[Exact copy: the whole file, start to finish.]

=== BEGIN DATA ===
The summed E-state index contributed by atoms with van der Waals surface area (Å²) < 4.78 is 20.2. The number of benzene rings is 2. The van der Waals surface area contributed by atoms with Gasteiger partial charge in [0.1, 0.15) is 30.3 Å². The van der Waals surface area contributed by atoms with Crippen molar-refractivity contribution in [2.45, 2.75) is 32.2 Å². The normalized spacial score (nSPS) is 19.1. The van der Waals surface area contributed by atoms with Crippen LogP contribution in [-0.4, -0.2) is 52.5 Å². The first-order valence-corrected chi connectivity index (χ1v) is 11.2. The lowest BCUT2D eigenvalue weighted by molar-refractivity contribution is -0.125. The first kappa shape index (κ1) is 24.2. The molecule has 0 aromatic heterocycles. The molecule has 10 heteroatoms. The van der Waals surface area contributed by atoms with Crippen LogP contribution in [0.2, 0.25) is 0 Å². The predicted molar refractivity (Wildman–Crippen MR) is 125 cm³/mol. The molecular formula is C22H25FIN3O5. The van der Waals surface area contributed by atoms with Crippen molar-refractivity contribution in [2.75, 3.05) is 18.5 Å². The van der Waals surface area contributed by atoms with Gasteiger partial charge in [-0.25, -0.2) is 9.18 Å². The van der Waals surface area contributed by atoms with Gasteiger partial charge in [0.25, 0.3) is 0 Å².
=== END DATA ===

The summed E-state index contributed by atoms with van der Waals surface area (Å²) < 4.78 is 20.2. The number of benzene rings is 2. The van der Waals surface area contributed by atoms with Gasteiger partial charge in [0.1, 0.15) is 30.3 Å². The van der Waals surface area contributed by atoms with Crippen molar-refractivity contribution in [2.45, 2.75) is 32.2 Å². The normalized spacial score (nSPS) is 19.1. The van der Waals surface area contributed by atoms with Crippen LogP contribution in [-0.4, -0.2) is 52.5 Å². The first-order valence-corrected chi connectivity index (χ1v) is 11.2. The lowest BCUT2D eigenvalue weighted by molar-refractivity contribution is -0.125. The first kappa shape index (κ1) is 24.2. The molecule has 0 aromatic heterocycles. The molecule has 10 heteroatoms. The van der Waals surface area contributed by atoms with Crippen LogP contribution in [0.2, 0.25) is 0 Å². The predicted molar refractivity (Wildman–Crippen MR) is 125 cm³/mol. The molecular formula is C22H25FIN3O5. The van der Waals surface area contributed by atoms with Crippen molar-refractivity contribution in [2.75, 3.05) is 18.5 Å². The van der Waals surface area contributed by atoms with Gasteiger partial charge in [-0.25, -0.2) is 9.18 Å². The van der Waals surface area contributed by atoms with Gasteiger partial charge in [0.25, 0.3) is 0 Å².